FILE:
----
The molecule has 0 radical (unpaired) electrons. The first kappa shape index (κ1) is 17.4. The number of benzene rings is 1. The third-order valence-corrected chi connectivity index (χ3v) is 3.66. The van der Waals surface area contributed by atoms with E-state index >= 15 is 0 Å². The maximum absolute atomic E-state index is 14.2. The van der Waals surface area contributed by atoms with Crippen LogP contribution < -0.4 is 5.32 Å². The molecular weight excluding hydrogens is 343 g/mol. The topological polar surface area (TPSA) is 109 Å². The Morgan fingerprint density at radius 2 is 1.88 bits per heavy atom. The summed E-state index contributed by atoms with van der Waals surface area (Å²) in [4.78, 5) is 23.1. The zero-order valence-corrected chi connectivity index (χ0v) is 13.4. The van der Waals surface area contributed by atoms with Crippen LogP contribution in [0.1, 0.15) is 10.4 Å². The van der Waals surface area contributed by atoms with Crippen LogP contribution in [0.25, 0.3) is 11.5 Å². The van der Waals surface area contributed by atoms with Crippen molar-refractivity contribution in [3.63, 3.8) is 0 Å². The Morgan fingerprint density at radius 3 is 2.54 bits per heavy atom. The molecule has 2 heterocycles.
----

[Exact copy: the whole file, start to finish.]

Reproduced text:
The molecule has 0 radical (unpaired) electrons. The first kappa shape index (κ1) is 17.4. The number of benzene rings is 1. The third-order valence-corrected chi connectivity index (χ3v) is 3.66. The van der Waals surface area contributed by atoms with E-state index >= 15 is 0 Å². The maximum absolute atomic E-state index is 14.2. The van der Waals surface area contributed by atoms with Crippen LogP contribution < -0.4 is 5.32 Å². The molecular weight excluding hydrogens is 343 g/mol. The topological polar surface area (TPSA) is 109 Å². The Morgan fingerprint density at radius 2 is 1.88 bits per heavy atom. The summed E-state index contributed by atoms with van der Waals surface area (Å²) in [4.78, 5) is 23.1. The zero-order valence-corrected chi connectivity index (χ0v) is 13.4. The van der Waals surface area contributed by atoms with Crippen LogP contribution in [0.1, 0.15) is 10.4 Å². The van der Waals surface area contributed by atoms with Crippen LogP contribution in [0.25, 0.3) is 11.5 Å². The van der Waals surface area contributed by atoms with Crippen molar-refractivity contribution in [3.63, 3.8) is 0 Å². The Morgan fingerprint density at radius 3 is 2.54 bits per heavy atom. The molecule has 2 heterocycles.